The saga of 101 Wykeham Road in Washington goes on...

The Paligroup, the owner of the Wykeham Road property from California, recently applied for a modification to the site plan and to the 2013 settlement agreement for the previously approved, specially permitted use of the former Wykeham Rise School for Girls property.

The special permit would allow construction of an inn, with stipulations.

The first session of the Washington Zoning Commission’s public hearing occurred July 13 on the Paligroup’s application.

After a three-hour session, zoning chairman Nick Solley continued the hearing to Tuesday, Aug. 11.

Attorney Robert Fisher, representing the Paligroup, said the group “specializes in small inns in residential areas.”

The proposed modifications would reduce the footprint of the main building by more than 2,000 square feet, as well as eliminating three detached cottages, reducing room count in the main building from 54 to 53, and result in reduced overall lot coverage by more than one percent from the previously approved plan.

Paul Szymanski of Arthur Howland & Associates in New Milford, also representing the applicant, said another acre of woodland would remain with the elimination of the three cottages, impervious surfaces would be reduced, and mature trees would be saved.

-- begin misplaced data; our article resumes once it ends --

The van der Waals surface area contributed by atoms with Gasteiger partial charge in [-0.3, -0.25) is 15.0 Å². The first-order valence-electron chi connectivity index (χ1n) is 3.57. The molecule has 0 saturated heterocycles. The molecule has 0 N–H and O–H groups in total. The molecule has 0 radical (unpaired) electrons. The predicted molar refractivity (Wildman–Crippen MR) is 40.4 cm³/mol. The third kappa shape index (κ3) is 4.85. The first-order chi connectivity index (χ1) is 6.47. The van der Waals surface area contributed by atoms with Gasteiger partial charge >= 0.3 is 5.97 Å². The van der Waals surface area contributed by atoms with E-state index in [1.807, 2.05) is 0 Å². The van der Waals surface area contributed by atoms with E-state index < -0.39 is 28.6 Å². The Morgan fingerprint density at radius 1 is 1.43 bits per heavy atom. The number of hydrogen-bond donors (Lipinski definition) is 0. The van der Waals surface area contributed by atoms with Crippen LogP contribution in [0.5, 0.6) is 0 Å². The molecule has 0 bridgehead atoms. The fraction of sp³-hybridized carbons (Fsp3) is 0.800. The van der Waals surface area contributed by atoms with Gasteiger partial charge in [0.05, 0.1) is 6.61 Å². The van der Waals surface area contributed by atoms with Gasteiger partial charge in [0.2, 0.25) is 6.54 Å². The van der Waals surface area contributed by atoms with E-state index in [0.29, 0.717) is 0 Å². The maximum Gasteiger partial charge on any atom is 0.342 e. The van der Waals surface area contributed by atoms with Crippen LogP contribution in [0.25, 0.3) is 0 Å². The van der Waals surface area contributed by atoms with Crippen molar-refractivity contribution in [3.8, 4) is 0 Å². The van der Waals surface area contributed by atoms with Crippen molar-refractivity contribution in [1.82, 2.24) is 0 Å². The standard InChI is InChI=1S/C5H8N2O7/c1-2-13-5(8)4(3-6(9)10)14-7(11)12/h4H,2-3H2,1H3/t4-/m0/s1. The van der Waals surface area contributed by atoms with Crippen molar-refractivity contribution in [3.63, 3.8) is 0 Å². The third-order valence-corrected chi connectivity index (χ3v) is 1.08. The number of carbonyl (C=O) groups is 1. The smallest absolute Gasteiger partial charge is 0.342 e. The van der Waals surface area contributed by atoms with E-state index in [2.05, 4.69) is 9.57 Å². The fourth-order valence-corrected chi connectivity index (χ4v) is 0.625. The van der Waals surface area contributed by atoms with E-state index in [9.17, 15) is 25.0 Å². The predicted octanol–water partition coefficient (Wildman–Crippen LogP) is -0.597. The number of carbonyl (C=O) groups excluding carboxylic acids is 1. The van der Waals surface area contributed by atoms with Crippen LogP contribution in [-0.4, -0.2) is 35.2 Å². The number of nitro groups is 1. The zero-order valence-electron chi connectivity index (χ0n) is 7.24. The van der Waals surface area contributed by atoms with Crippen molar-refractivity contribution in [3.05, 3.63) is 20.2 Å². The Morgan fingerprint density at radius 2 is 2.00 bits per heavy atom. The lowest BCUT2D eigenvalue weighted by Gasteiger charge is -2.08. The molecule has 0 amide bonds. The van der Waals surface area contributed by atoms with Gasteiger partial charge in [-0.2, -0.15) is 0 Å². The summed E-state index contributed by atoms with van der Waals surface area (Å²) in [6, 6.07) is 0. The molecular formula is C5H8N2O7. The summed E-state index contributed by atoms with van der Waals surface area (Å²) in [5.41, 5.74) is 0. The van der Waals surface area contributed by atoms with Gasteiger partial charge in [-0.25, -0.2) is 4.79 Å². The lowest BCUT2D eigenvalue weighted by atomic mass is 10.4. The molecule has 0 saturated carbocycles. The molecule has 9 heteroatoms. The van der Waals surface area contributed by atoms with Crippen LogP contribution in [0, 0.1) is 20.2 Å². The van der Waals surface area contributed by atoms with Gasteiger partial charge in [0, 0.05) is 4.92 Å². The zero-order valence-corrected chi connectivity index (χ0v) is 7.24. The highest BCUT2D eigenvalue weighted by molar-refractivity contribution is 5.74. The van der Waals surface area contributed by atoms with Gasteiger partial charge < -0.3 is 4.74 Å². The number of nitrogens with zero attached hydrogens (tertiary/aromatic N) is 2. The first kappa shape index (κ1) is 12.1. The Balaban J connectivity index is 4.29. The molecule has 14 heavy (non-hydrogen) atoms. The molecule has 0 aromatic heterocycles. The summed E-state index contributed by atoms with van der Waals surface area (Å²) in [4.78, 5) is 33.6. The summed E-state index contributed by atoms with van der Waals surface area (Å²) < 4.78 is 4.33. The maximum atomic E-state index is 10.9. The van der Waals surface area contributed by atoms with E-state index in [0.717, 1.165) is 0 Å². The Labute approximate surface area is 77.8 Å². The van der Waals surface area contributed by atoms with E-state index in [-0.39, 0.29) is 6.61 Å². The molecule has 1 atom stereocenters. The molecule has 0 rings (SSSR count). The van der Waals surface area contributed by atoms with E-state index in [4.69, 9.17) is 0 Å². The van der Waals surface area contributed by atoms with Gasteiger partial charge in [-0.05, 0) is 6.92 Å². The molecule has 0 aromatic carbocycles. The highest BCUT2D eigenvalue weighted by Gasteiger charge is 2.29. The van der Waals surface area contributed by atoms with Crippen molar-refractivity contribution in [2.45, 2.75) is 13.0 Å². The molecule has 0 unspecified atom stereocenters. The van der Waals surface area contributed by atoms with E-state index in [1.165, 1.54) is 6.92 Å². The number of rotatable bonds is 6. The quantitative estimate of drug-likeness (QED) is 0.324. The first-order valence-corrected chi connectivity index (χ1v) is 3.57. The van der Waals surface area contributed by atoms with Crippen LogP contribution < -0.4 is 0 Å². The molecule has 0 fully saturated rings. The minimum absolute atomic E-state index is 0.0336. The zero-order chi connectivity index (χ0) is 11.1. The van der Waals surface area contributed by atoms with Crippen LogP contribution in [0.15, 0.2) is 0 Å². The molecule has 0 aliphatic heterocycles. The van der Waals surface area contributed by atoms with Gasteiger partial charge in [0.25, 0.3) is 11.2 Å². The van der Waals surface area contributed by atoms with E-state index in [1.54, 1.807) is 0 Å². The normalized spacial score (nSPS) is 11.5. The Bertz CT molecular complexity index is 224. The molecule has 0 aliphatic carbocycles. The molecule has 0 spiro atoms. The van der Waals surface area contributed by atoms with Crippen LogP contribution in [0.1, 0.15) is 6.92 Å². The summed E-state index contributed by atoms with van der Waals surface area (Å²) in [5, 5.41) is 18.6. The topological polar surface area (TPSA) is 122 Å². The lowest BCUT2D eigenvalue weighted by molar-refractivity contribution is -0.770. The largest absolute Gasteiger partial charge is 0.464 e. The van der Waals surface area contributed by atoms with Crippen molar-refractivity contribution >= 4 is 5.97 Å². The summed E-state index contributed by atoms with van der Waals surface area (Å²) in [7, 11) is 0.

Ground cover would be “meadow,” not lawn, the landscape architect noted.

However, attorney Gail McTaggart, representing five neighboring property owners, argues the new modifications would actually be “directly contrary to the restrictions of the settlement agreement.”

McTaggart said plans submitted by the Paligroup to the state Department of Energy and Environmental Protection tell a different story than the one presented at the zoning hearing.

She explained the pool area would be doubled, with new lawn and hot tub. Alcohol would be served at the pool and food would be brought from the kitchen in the main building to guests and patrons at the pool, she said.

The current proposed plan would actually allow much broader uses and more event-oriented uses, McTaggart said. She added the proposed revisions would increase intensity of use, with amenities including a 2,400-square-foot bar area in the restaurant and a 1,125-square-foot kitchen, instead of the approved 392-square-foot kitchen, she said.

The Paligroup‘s plans are geared for “event use,” not guest accommodations, McTaggart argues.

Solley presented a list of questions for the applicant to answer at the Aug. 11 hearing. It included lot coverage details; a floor plan of what suites would look like; and clarification of the uses of the non-restaurant public spaces.

stuz@newstimes.com; 203-731-3352